An earlier project was the covidpreprints.com website, where we put together a timeline of what we considered to be important preprints related to COVID-19 research. That has quieted down now, because there’s just too much literature, so you’d really need quite a big team to keep the list and timeline up-to-date. A bit separate from that we started the ‘Preprinting a pandemic’ project, which was a collaboration between some people at preLights, ASAPbio, and also others. Here we looked at how preprints are being used to disseminate COVID-19 research and the impact of preprints during the pandemic [read the paper in PLOS Biology]. This work later led to the ‘Preprints in motion’ project where we assessed how works have changed between preprint posting and journal publication [read the preprint and Jonny’s blog post]. These have been great collaborations which kept me happy and sane pretty much throughout the pandemic.
Is meta-research around preprints and peer review something you are planning to continue doing in the future?
I have Friday drinks every week with some friends from my PhD and they often ask me this question. In terms of the near future, we are carrying on and are starting to plan out the next part of the project, where we’ll be looking more broadly at how preprints change upon publication, also including other preprint servers. For the longer-term future, this is not something that I will ever have as my main focus, because I love immunology and being in the lab, doing the wet lab stuff. But if I’m lucky enough to start my own lab at some point, it’s something I’d like to do on the side, together with things like career development and advocating for ECRs.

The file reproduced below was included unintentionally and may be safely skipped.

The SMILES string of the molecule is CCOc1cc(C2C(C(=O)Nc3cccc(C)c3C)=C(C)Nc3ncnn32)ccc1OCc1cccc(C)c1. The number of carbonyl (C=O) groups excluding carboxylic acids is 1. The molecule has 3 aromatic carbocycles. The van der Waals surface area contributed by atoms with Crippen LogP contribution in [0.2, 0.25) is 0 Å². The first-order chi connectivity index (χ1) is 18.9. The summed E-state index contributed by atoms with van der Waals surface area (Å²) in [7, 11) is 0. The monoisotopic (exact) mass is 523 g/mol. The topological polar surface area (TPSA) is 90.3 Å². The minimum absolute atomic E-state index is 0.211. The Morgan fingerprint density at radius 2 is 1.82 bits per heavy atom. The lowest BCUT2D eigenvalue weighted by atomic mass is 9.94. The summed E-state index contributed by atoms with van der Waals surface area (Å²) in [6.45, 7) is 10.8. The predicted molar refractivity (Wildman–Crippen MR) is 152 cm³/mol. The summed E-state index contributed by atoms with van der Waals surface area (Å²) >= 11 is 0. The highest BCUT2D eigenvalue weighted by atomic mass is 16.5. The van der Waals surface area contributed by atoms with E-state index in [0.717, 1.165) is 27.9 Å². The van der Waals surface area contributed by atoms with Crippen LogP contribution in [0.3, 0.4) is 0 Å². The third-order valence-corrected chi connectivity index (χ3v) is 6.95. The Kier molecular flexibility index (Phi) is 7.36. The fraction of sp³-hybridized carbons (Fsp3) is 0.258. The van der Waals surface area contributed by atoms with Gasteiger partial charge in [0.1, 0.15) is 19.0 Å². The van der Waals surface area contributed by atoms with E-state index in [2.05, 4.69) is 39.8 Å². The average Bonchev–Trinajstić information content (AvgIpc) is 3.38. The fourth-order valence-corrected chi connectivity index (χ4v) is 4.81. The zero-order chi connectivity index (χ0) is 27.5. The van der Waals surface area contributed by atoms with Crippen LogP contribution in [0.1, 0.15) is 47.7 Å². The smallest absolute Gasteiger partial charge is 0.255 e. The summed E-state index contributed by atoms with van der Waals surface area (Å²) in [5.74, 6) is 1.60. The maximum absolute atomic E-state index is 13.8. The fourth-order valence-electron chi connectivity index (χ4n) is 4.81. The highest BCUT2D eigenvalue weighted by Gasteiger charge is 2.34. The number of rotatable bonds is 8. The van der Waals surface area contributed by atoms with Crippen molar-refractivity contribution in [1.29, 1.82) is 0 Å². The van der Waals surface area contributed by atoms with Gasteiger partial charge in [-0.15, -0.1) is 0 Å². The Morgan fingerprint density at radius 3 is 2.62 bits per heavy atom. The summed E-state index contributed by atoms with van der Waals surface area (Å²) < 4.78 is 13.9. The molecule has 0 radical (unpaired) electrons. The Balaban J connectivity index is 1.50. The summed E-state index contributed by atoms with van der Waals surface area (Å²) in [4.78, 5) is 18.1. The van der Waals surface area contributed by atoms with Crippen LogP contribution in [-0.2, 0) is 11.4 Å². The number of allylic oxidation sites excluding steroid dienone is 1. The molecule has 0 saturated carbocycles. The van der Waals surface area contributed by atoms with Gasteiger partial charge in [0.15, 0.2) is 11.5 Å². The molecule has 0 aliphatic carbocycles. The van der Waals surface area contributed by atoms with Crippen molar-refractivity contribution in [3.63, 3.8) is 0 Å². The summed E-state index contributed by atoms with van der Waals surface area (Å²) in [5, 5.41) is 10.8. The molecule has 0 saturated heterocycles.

Let’s talk a bit more about career development. What prompted you to recently set up a dedicated Slack group for postdocs in the UK?
I’ve had positive but also a lot of negative experiences in academia, and I’ve also seen other people struggling in their academic work environment. The idea behind the Slack group was to provide a safe place for people, who are doing or planning to do their postdocs in the UK, to talk about postdoc life, future job applications or careers both in and outside of academia. We currently have over 200 members and have started planning various activities such as seminars around career development and hosting ECRs within the community for “invited” talks.
Switching over to preLights, you’ve obviously been a very active team member; what’s your experience been so far with this initiative?
I love the fact that preLights allows me to skip fields a little bit and look at things that I’m interested in but wouldn’t normally get to write about. But by far the best thing has been the community. One really good example would be meeting Gautam [Dey] through preLights, with whom, at some point last year, we were working on four or five different things. But I’ve also collaborated with other preLighters. I feel really lucky because a lot of things that I’ve done would not have happened had I not been a part of the preLights community.
Finally, tell us something people might be surprised to find out about you.
I’m a bit of an adrenaline junkie. I climb a lot, and back when I was working up in Newcastle doing my Master’s, the lab manager and I would go out every weekend climbing around Northumbria, and later we also started doing abseils. I also ride motorcycles and I’ve done a few skydives. I’ve already got quite a few ideas for bungee jumps and wing-walking when we can do that again.